The ad then turns to debate footage featuring Romney and Obama, who is looking down, as the Republican nominee explains that “people in the coal industry feel like its getting crushed by your policies”:
Last week, we told you about an EPA administrator who compared his agency’s treatment of the oil industry to how Romans treated villages they conquered. The comment was met with outrage in conservative circles, understandably so, and gave a peak into how the oil industry is truly viewed in the Obama Administration.
The Associated Press reported yesterday that the EPA administrator, Al Armendariz, who made the comment has now resigned and apologizes for what he said:
The Obama administration’s top environmental official in the oil-rich South Central region has resigned after Republicans targeted him over remarks made two years ago when he used the word “crucify” to describe how he would go after companies violating environmental laws.
In a letter to Environmental Protection Agency Administrator Lisa Jackson sent Sunday, Al Armendariz says he regrets his words and stresses that they do not reflect his work as administrator of the five-state region including Texas, New Mexico, Oklahoma, Arkansas and Louisiana.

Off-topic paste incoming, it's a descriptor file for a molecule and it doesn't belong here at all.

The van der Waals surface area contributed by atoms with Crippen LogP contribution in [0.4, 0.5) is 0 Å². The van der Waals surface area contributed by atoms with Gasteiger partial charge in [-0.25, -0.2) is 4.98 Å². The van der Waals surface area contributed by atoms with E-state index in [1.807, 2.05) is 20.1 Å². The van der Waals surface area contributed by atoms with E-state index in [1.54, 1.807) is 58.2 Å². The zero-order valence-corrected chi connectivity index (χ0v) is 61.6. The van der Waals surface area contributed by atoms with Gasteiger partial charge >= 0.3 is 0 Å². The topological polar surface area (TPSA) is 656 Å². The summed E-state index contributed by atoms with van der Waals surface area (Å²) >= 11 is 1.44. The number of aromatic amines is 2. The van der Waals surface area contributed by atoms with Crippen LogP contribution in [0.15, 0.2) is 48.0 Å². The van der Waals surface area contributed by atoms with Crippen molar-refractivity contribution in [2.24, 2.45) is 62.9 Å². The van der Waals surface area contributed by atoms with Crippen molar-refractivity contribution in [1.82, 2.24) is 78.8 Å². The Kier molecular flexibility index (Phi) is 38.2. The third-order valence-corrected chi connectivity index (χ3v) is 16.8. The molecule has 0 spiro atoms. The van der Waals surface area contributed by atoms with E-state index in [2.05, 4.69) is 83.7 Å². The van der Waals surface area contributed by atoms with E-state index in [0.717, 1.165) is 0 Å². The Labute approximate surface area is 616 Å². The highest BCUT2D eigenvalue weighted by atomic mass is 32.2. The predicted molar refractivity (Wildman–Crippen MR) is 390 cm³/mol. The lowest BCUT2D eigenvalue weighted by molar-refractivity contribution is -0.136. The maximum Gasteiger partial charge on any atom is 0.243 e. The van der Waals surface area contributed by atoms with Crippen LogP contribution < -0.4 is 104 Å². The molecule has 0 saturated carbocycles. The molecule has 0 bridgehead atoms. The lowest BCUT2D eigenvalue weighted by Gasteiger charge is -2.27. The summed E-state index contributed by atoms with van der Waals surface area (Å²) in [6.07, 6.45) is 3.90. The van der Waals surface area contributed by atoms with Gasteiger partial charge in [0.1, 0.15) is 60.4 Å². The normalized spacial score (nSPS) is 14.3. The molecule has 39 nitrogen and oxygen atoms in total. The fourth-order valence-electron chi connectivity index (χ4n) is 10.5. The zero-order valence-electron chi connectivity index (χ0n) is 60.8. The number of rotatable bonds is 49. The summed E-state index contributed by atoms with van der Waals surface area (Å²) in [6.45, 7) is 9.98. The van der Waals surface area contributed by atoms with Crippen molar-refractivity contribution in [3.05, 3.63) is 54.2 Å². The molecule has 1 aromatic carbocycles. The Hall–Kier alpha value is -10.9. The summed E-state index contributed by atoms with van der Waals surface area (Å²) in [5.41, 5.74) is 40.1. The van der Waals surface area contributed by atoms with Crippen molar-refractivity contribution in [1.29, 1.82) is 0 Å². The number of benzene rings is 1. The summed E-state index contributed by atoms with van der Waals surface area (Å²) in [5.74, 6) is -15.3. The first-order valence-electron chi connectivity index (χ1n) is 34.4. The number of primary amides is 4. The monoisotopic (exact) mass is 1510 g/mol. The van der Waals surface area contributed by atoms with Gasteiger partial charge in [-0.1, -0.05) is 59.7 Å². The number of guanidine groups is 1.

“I have come to the conclusion that my continued service will distract you and the agency from its important work,” Armendariz wrote in the letter, which was obtained by the AP.
Republicans in Congress had called for Armendariz’ firing after Oklahoma Sen. James Inhofe highlighted the May 2010 speech last week as proof of what he refers to as EPA’s assault on energy, particularly the technique of hydraulic fracturing, or fracking.
President Barack Obama appointed Armendariz in November 2009 at the urging of Texas-based environmental groups.
While Barack Obama says that his administration is concerned about rising energy costs and has an “all of the above” energy plan, the Environmental Protection Agency has imposed new carbon emissions regulations new coal plants:
The Environmental Protection Agency will issue the first limits on greenhouse gas emissions from new power plants as early as Tuesday, according to several people briefed on the proposal. The move could end the construction of conventional coal-fired facilities in the United States.
The proposed rule — years in the making and approved by the White House after months of review — will require any new power plant to emit no more than 1,000 pounds of carbon dioxide per megawatt of electricity produced. The average U.S. natural gas plant, which emits 800 to 850 pounds of CO2 per megawatt, meets that standard; coal plants emit an average of 1,768 pounds of carbon dioxide per megawatt.
Industry officials and environmentalists said in interviews that the rule, which comes on the heels of tough new requirements that the Obama administration imposed on mercury emissions and cross-state pollution from utilities within the past year, dooms any proposal to build a coal-fired plant that does not have costly carbon controls.